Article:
I'm passing an entire SSD to the VM, which means I can run the Windows10 that is installed on it through qemu, but I can also boot into natively. I think this is the closest you can get to testing the differences in performance between native/vm.

I'm passing 5 cores/10 threads to the VM, out of the 6/12 the CPU has, I'm keeping 1 core on the host, so that it can do IO undisturbed. Note that I'm not really looking at how high scores the VM can achieve, I'm looking at whether it performs at, or near the same level as the native setup.

I have done benchmarks using the built in benchmark in Shadow of the Tomb Raider, Lost Horizon, and also used Unigine Heaven, and Cinebench.

VM

Native

After tweaking a few settings, all the benchmarks report the same performance, in both environments, except the cinebench one, but that is understandable. Cinebench focuses on multicore workload, and since the VM has 1 less core, it is of course going to perform worse than the native environment. The games are showing the same benchmarks, since they (I assume) can't utilize that many cores, and that's the benchmark I care about the most.

Tweaks I had to do

Here are some tips that made a noticeable difference for me, and some other things that I did not bother with. I'm including some XML snippets for virt-manager, but as always, it's better to consult the Arch wiki article on VFIO for more up to date tips, since these might be outdated by the time you read them.

Use the virtio drivers for everything

When you are setting up windows, the default drivers that qemu uses, provide worse performance, higher CPU usage, and it will completely mess up keyboard input, when the load is high. The input was extremely noticeable, I could not walk in a straight line in Apex, because it was dropping and repeating keys randomly.

So the process is, install windows as usual, then add another network interface, and specify virtio as the driver. Do the same with storage, and input. Then, when windows boots, download the virtio drivers from Fedora's page.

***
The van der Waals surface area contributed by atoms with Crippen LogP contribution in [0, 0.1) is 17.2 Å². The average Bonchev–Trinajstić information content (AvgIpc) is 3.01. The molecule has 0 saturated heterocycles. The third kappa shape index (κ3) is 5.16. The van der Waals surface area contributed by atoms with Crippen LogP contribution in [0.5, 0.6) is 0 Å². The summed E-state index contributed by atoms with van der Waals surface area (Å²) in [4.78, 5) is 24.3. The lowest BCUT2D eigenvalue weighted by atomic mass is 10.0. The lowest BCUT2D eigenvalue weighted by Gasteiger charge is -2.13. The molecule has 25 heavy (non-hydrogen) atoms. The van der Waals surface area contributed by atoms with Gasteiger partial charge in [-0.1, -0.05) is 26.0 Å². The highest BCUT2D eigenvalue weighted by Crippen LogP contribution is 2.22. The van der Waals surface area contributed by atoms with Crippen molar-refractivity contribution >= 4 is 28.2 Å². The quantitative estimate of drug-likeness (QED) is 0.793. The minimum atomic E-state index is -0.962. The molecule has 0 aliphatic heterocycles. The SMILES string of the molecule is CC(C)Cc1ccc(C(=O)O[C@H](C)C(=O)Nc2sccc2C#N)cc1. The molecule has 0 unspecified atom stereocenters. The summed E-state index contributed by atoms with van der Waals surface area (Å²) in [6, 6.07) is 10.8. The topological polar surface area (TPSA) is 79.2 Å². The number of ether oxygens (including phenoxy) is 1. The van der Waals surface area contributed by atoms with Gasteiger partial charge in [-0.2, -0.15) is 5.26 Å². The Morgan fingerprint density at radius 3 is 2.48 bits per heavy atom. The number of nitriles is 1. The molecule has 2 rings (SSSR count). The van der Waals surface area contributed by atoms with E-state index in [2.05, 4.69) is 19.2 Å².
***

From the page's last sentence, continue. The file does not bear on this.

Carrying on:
Mount the ISO, then go to device manager, right click on each unknown device, select "search local computer at path: ..." and provide the mounted ISO. After you do this, you can shut down the VM, remove the extra devices, and change your original devices to use the virtio driver.

Set your CPU governor to performance

I'm not sure if there is a better way to do this, but as I mentioned, your VM might not cause your CPU to ramp up, so you will have extremely degraded performance. You can use cpupower to do this: cpupower frequency-set -g performance.

Use a raw disk

Instead of using a qcow2 file, or a separate partition, give a whole disk to the VM. This gives you the option of booting the disk natively, in case you want to run benchmarks, want to compare things, or have to do some troubleshooting. You do this with:

xml
<disk type="block" device="disk">
  <driver name="qemu" type="raw" cache="writeback" io="threads" discard="unmap"/>
  <source dev="/dev/sdd"/>
  <target dev="sdb" bus="scsi"/>
  <address type="drive" controller="0" bus="0" target="0" unit="1"/>
</disk>

The above will give /dev/sdd to the VM. You can also easily share files between the VM and the host, by mounting the disk. Make sure not to mount this on the host, and run the VM at the same time, as I heard that will instantly corrupt the drive.

Audio crackling/garbling

This should work out of the box, with the following config:

xml
<sound model="ich9">
  <address type="pci" domain="0x0000" bus="0x00" slot="0x1b" function="0x0"/>
</sound>

<qemu:commandline>
  <qemu:arg value="usb-audio,audiodev=usb,multi=on"/>
  <qemu:arg value="-audiodev"/>
  <qemu:arg value="pa,id=usb,server=unix:/run/user/1000/pulse/native,out.mixing-engine=off"/>
</qemu:commandline>

Make sure to replace the 1000 above with your own user id (and it requires pulseaudio of course).

If you have an older VFIO setup, make sure to remove every environment variable that relates to pulse audio.